Criteria for a formal diagnosis are determined by the Diagnostic and Statistical Manual of Mental Disorders from the American Psychiatric Association. If women don’t want a formal diagnosis at their later age, they might want to work with a counselor, life coach, or professional organizer to learn some coping skills.

Jonda S. Beattie

Professional Organizer

Time Management Systems

When you have trouble with your organization of time, you will probably also have difficulty with other types of organization. At our NAPO conference, Emily Wilska reviewed six time management systems. She has come to the conclusion that there is not one time management system that works for everyone and that often, it is a good idea to take ideas from several systems and make a system that works for you.
Very briefly I will highlight some of the “take aways” that I got from her presentation.

  • Getting Things Done (GTD)- This system can be a good one for people with ADD but is not a good system for procrastinators
  • Franklin Covey- good for people who want to take time to set goals and priorities for a balanced life but not good for people who have trouble prioritizing or with procrastination
  • The Now Habit- good for people stuck in procrastination and can be good for creative/right brain thinkers but is not good for linear thinkers or workaholics
  • Action Method- great for visual learners and creative/right brain thinkers and in many cases people with ADD but not good for procrastination or people who want a lot of structure
  • Pomodora Technique- great for linear and left brain thinkers and in some cases people with ADD but not good for people whose work consists of many small/short tasks or extensive or complex lists of tasks or for people who have trouble prioritizing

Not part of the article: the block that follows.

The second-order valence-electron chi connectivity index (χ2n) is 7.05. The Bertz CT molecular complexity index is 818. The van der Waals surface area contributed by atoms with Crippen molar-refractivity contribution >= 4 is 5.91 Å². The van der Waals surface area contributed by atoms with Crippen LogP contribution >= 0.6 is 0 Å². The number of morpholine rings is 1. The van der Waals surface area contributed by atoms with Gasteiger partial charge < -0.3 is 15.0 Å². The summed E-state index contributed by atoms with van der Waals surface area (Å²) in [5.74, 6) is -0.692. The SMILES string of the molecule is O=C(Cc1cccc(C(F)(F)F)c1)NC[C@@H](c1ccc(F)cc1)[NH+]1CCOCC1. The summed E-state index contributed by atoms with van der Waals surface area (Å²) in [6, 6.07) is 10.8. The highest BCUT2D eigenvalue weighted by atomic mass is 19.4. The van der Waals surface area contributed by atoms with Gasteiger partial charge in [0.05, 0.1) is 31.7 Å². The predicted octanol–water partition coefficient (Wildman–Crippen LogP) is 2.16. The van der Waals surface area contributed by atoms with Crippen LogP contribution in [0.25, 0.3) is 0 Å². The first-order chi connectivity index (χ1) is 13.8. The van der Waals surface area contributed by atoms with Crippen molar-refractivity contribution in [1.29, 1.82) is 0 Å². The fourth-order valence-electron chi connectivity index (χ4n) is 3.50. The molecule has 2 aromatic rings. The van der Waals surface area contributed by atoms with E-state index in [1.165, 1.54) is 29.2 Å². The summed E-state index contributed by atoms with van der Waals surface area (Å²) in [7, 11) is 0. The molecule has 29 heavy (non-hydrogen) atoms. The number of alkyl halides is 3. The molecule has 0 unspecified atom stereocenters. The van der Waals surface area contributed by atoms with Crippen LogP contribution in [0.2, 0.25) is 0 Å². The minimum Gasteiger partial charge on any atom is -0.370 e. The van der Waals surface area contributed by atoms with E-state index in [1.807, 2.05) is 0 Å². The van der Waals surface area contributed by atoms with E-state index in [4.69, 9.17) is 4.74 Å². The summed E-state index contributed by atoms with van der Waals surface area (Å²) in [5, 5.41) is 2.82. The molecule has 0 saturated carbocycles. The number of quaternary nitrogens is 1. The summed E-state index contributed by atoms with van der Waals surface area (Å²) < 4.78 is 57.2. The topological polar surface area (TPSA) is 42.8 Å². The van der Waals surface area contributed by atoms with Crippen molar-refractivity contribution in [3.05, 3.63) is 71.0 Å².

• Do It Tomorrow – good for people who love structure and are good at estimating how long tasks take but not sot good for ADD or creative/right brain thinkers

So, I might take the goal setting section and balancing priorities from Franklin Covey, the idea of putting all committed times first on my calendar from The Now Habit, the action goals from the Action Method, and the use of a timer from the Pomodora Technique.
I like the idea of structuring my own plan and not feeling bad because I can’t make a system that is out there work for me exactly. You might enjoy looking some of the plans up and seeing what would best work for you.

Jonda S. Beattie
Professional Organizer


What is ADHD and how does it affect individuals? ADHD is a condition that develops in some children in early years but can continue into adulthood and often gets worse for post menopausal women. ADHD can make it difficult for people to focus and control their behavior. Criteria for a formal diagnosis is determined by the Diagnostic and Statistical Manual of Mental Disorders from the American Psychiatric Association.
ADHD people are often bright yet challenged by simple tasks; creative with the big picture but fall apart with follow through; interested in many things and often work on multiple projects but complete few.
So how can ADHD individuals be helped or how can they help themselves. Susan Karyn Lasky gave some great tips at the last NAPO conference.
First teach time management skills. Give them reality checks-“With all that is on your plate, will you have time to paint your deck or should you hire that out while you handle more critical tasks?” Have them put recurring maintenance tasks on their calendars and note how long they will need for each task. Help with prioritizing tasks. Point out the options- if you do this then there will not be time to do that.